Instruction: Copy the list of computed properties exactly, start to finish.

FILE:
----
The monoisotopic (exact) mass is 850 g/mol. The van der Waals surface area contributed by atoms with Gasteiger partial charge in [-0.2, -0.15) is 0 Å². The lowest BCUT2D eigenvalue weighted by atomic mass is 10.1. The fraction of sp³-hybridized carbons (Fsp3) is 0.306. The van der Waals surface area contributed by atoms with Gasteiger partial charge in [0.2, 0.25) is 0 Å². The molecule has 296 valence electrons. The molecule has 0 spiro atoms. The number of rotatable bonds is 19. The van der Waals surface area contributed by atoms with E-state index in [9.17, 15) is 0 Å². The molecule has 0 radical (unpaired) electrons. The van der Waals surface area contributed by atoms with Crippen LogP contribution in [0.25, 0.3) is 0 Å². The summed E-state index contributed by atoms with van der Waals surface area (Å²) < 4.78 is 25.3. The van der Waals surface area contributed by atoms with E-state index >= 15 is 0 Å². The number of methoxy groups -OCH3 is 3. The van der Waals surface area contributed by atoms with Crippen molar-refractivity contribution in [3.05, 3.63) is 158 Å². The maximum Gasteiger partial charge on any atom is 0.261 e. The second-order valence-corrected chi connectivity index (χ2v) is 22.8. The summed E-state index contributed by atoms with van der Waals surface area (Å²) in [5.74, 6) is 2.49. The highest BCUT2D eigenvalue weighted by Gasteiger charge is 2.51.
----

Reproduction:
The monoisotopic (exact) mass is 850 g/mol. The van der Waals surface area contributed by atoms with Gasteiger partial charge in [-0.2, -0.15) is 0 Å². The lowest BCUT2D eigenvalue weighted by atomic mass is 10.1. The fraction of sp³-hybridized carbons (Fsp3) is 0.306. The van der Waals surface area contributed by atoms with Gasteiger partial charge in [0.2, 0.25) is 0 Å². The molecule has 296 valence electrons. The molecule has 0 spiro atoms. The number of rotatable bonds is 19. The van der Waals surface area contributed by atoms with E-state index in [9.17, 15) is 0 Å². The molecule has 0 radical (unpaired) electrons. The van der Waals surface area contributed by atoms with Crippen LogP contribution in [0.25, 0.3) is 0 Å². The summed E-state index contributed by atoms with van der Waals surface area (Å²) < 4.78 is 25.3. The van der Waals surface area contributed by atoms with E-state index >= 15 is 0 Å². The number of methoxy groups -OCH3 is 3. The van der Waals surface area contributed by atoms with Crippen molar-refractivity contribution in [3.05, 3.63) is 158 Å². The maximum Gasteiger partial charge on any atom is 0.261 e. The second-order valence-corrected chi connectivity index (χ2v) is 22.8. The summed E-state index contributed by atoms with van der Waals surface area (Å²) in [5.74, 6) is 2.49. The highest BCUT2D eigenvalue weighted by Gasteiger charge is 2.51.